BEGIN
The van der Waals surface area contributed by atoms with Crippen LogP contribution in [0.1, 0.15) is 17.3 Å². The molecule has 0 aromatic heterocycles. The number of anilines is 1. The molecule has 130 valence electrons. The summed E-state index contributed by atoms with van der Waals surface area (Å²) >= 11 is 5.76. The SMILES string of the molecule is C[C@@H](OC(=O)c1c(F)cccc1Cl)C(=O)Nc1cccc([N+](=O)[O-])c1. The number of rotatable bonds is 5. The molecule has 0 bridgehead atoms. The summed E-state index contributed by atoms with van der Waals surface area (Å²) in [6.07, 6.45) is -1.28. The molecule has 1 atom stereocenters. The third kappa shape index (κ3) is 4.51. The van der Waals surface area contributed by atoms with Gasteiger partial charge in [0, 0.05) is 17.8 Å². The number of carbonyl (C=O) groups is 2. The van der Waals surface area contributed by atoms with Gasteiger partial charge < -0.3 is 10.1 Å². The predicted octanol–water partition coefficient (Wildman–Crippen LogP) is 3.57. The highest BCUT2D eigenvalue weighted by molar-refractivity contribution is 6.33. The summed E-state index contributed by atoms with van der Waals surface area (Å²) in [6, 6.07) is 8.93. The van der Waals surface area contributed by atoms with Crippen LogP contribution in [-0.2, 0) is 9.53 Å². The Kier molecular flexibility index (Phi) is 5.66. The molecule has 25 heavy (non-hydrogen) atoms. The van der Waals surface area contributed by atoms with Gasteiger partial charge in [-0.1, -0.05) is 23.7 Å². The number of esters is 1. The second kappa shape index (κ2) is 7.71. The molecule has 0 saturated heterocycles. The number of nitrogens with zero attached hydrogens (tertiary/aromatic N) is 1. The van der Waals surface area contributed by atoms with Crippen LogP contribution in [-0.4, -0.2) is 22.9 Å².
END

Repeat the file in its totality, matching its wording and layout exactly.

The van der Waals surface area contributed by atoms with Crippen LogP contribution in [0.1, 0.15) is 17.3 Å². The molecule has 0 aromatic heterocycles. The number of anilines is 1. The molecule has 130 valence electrons. The summed E-state index contributed by atoms with van der Waals surface area (Å²) >= 11 is 5.76. The SMILES string of the molecule is C[C@@H](OC(=O)c1c(F)cccc1Cl)C(=O)Nc1cccc([N+](=O)[O-])c1. The number of rotatable bonds is 5. The molecule has 0 bridgehead atoms. The summed E-state index contributed by atoms with van der Waals surface area (Å²) in [6.07, 6.45) is -1.28. The molecule has 1 atom stereocenters. The third kappa shape index (κ3) is 4.51. The van der Waals surface area contributed by atoms with Gasteiger partial charge in [0, 0.05) is 17.8 Å². The number of carbonyl (C=O) groups is 2. The van der Waals surface area contributed by atoms with Gasteiger partial charge < -0.3 is 10.1 Å². The predicted octanol–water partition coefficient (Wildman–Crippen LogP) is 3.57. The highest BCUT2D eigenvalue weighted by molar-refractivity contribution is 6.33. The summed E-state index contributed by atoms with van der Waals surface area (Å²) in [6, 6.07) is 8.93. The van der Waals surface area contributed by atoms with Crippen LogP contribution in [-0.2, 0) is 9.53 Å². The Kier molecular flexibility index (Phi) is 5.66. The molecule has 25 heavy (non-hydrogen) atoms. The van der Waals surface area contributed by atoms with Gasteiger partial charge in [-0.1, -0.05) is 23.7 Å². The number of esters is 1. The second kappa shape index (κ2) is 7.71. The molecule has 0 saturated heterocycles. The number of nitrogens with zero attached hydrogens (tertiary/aromatic N) is 1. The van der Waals surface area contributed by atoms with Crippen LogP contribution in [-0.4, -0.2) is 22.9 Å².